“In a big yacht, with a 10, 15, or 20 crew members, one person does only one thing, or maybe three or four people do the same thing, but in a Hobie Challenge and there are two people, there are a lot of things to do,” Garcia explains. “So, one person does a lot of things simultaneously, as well as balancing yourself on the boat, so that you don’t flip over.”

What more the Hobie Challenge encourages design sailing, wherein seafarers are not allowed to do any alterations to their Hobie 16, which is a difficult boat to maneuver. “It is only how tight you pull the sails, how you position the rig, you cannot add different sails,” comments Garcia. “So in one design racing, it puts everybody in the same playing field and it takes the skill of the sailors.”

In this year’s Hobie Challenge, Garcia once again sailed with his daughter, Bianca. This is the third time they participated in the regatta.

“She has been sailing since she was a little girl, (it was just) fun sailing, and then three or four years ago, I asked her to race with me, the short races, the inshore, the regattas, and she liked it,” Garcia recalls.

Last year they even finished third in one the legs in the Hobie Challenge in Palawan. “You need a certain weight or balance in the boat, so it is perfect to have her as a crew,” he says proudly of her daughter who he mentions is not that big.

“You need a little bit of athleticism for the Hobie 16,” Garcia notes. “But, sailing is just like biking you can bike for fun, you can bike at the park, and if you want to take it up the next level, you can go motocross biking. Sailing is just like that, you can do it for fun, at the same time if you want to push yourself, it can be a very athletic sport.”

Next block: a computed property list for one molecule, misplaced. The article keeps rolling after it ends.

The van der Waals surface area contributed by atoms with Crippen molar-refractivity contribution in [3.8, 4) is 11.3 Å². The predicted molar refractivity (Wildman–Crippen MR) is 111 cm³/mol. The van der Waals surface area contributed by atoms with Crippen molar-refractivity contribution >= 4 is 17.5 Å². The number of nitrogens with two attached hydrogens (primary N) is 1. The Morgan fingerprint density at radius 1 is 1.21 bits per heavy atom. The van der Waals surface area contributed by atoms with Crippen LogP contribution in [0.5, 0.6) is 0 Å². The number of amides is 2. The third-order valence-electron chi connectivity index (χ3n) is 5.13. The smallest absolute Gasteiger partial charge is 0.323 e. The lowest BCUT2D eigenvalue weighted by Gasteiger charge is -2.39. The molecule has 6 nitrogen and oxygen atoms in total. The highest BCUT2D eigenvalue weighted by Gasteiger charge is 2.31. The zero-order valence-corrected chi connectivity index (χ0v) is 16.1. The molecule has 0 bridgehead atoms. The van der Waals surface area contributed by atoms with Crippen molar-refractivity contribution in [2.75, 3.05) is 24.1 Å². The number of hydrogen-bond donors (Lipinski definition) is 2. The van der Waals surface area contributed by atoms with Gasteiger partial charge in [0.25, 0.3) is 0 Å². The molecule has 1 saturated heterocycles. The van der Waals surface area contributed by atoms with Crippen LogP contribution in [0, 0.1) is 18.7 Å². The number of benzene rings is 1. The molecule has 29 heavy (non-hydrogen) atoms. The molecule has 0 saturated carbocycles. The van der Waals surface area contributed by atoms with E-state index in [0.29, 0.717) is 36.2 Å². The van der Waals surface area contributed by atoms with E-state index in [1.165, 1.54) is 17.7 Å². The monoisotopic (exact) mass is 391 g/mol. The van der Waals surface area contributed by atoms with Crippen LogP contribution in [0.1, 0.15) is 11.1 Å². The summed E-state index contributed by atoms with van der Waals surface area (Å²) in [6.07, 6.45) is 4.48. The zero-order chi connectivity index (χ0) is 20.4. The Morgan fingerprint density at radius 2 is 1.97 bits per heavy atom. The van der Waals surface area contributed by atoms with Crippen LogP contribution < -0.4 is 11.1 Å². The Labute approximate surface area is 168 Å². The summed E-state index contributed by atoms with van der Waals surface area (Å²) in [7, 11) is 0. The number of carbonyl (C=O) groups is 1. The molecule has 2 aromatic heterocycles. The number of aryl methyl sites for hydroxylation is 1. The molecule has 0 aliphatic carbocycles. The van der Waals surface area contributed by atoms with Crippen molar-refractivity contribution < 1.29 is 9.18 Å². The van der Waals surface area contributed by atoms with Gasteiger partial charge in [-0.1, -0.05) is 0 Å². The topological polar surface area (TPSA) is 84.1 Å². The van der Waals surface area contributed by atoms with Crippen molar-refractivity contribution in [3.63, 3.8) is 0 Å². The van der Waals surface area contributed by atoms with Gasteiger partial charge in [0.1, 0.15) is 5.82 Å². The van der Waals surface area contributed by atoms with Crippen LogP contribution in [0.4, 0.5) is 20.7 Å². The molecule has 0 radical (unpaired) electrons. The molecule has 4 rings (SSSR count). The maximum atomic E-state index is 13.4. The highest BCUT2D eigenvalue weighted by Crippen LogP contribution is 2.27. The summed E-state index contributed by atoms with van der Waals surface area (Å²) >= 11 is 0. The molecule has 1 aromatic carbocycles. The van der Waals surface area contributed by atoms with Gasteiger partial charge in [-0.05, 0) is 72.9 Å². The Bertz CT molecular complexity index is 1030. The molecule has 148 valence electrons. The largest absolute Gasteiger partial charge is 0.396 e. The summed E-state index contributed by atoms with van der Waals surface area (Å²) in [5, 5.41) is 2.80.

“Sailing is fantastic,” he shares to what he has discovered. “You are going fast on a powerful boat, plus you are not contributing one ounce of pollution, you are not consuming energy at all. It’s a fantastic sport.”


For those interested to know more about Ayala Land Premier villages and condo, feel free to contact me anytime.

Thank You!

Your Ayala Land Guide,

COCO MIDEL
M: +63.917.502.9252
T: (02)577.27.12
E: midel.jerico@ayalaland.com.ph

Wind, water, freedom: Sailing 101

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by Peter Imbong
Posted on 03/14/2013 7:05 AM | Updated 03/14/2013 7:36 AM
RAPPLER.COM

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FOR EVERYONE. Sailing is a ‘lifetime sport’ that is not restricted to a certain age bracket or even fitness level. All photos by Peter Imbong

MANILA, Philippines – “Sailing is the most fun you can have with your clothes on,” said Roman Azanza, president of the Philippine Inter-Island National Sailing Foundation or PHINSAF. On a searing day on the shores of Anvaya Cove in Bataan, several members of the sailing foundation together with guests welcomed the participants of the 13th Philippine Hobie Challenge.

Held since 1999, the Philippine Hobie Challenge is a grueling 250 nautical mile (500 km) regatta which, this year, started in Zambales and ended in Anvaya Cove. It was held over the course of 7 days with 16 pairs of participants from countries like Australia, France, Italy, USA, Taiwan, and the Philippines racing to the finish on hobie cats (small catamarans with two hulls).

“Sailing is a lifetime sport that anyone can get into, at any age or gender,” said Azanza. “It’s an active lifestyle where you get to be one with nature.

“It just opens up a whole new adventure to beachside living and to living in a country like the Philippines.”

The sight of 16 hobies zipping in between islands and flying past the large shipping vessels was a magnificent sight; their more than 20-ft vibrant sails slicing through the cerulean waters of the South China Sea.

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NOT INTIMIDATED. A hobie zips past a large vessel

According to Raffy Nieto, a member of PHINSAF: “Sailing is actually not a physical sport where you need to be physically fit or be of a certain age; it’s a cerebral sport.

“As long as you understand the principles (of sailing) and have a good feel of the boat, the water, and the wind, there’s no reason why somebody can’t learn how to sail.”

Perhaps the most important factor in sailing, as most sailors know, is the wind. Hobies move by the power of the wind alone. Because of their size, hobies are the fastest of small sailboats.